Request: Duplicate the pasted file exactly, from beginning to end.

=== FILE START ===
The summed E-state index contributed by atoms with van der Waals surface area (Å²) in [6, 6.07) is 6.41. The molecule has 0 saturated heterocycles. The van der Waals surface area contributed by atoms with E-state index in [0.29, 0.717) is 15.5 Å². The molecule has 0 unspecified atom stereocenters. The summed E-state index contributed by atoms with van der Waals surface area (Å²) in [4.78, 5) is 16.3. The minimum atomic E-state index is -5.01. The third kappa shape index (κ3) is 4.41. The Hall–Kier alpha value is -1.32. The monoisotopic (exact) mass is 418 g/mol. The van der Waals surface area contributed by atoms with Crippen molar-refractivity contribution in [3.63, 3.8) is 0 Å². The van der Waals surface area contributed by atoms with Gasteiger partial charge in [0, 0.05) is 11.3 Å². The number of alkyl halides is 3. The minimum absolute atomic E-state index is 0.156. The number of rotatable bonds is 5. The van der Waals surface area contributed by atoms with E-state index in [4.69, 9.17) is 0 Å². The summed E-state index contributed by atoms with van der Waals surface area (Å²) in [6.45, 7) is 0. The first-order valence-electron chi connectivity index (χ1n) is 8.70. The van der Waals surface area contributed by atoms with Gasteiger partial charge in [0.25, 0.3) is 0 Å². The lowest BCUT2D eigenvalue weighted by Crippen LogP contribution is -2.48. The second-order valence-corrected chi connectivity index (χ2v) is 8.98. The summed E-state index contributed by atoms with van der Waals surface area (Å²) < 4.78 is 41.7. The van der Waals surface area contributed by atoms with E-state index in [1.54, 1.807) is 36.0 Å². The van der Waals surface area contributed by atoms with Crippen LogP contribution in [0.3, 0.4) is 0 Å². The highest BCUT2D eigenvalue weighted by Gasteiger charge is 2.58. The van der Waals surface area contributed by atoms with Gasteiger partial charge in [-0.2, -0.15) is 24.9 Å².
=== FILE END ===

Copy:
The summed E-state index contributed by atoms with van der Waals surface area (Å²) in [6, 6.07) is 6.41. The molecule has 0 saturated heterocycles. The van der Waals surface area contributed by atoms with E-state index in [0.29, 0.717) is 15.5 Å². The molecule has 0 unspecified atom stereocenters. The summed E-state index contributed by atoms with van der Waals surface area (Å²) in [4.78, 5) is 16.3. The minimum atomic E-state index is -5.01. The third kappa shape index (κ3) is 4.41. The Hall–Kier alpha value is -1.32. The monoisotopic (exact) mass is 418 g/mol. The van der Waals surface area contributed by atoms with Crippen molar-refractivity contribution in [3.63, 3.8) is 0 Å². The van der Waals surface area contributed by atoms with Gasteiger partial charge in [0, 0.05) is 11.3 Å². The number of alkyl halides is 3. The minimum absolute atomic E-state index is 0.156. The number of rotatable bonds is 5. The van der Waals surface area contributed by atoms with E-state index in [4.69, 9.17) is 0 Å². The summed E-state index contributed by atoms with van der Waals surface area (Å²) in [6.45, 7) is 0. The first-order valence-electron chi connectivity index (χ1n) is 8.70. The van der Waals surface area contributed by atoms with Gasteiger partial charge in [0.25, 0.3) is 0 Å². The lowest BCUT2D eigenvalue weighted by Crippen LogP contribution is -2.48. The second-order valence-corrected chi connectivity index (χ2v) is 8.98. The summed E-state index contributed by atoms with van der Waals surface area (Å²) < 4.78 is 41.7. The van der Waals surface area contributed by atoms with E-state index in [1.54, 1.807) is 36.0 Å². The van der Waals surface area contributed by atoms with Crippen LogP contribution in [0.3, 0.4) is 0 Å². The highest BCUT2D eigenvalue weighted by Gasteiger charge is 2.58. The van der Waals surface area contributed by atoms with Gasteiger partial charge in [-0.2, -0.15) is 24.9 Å².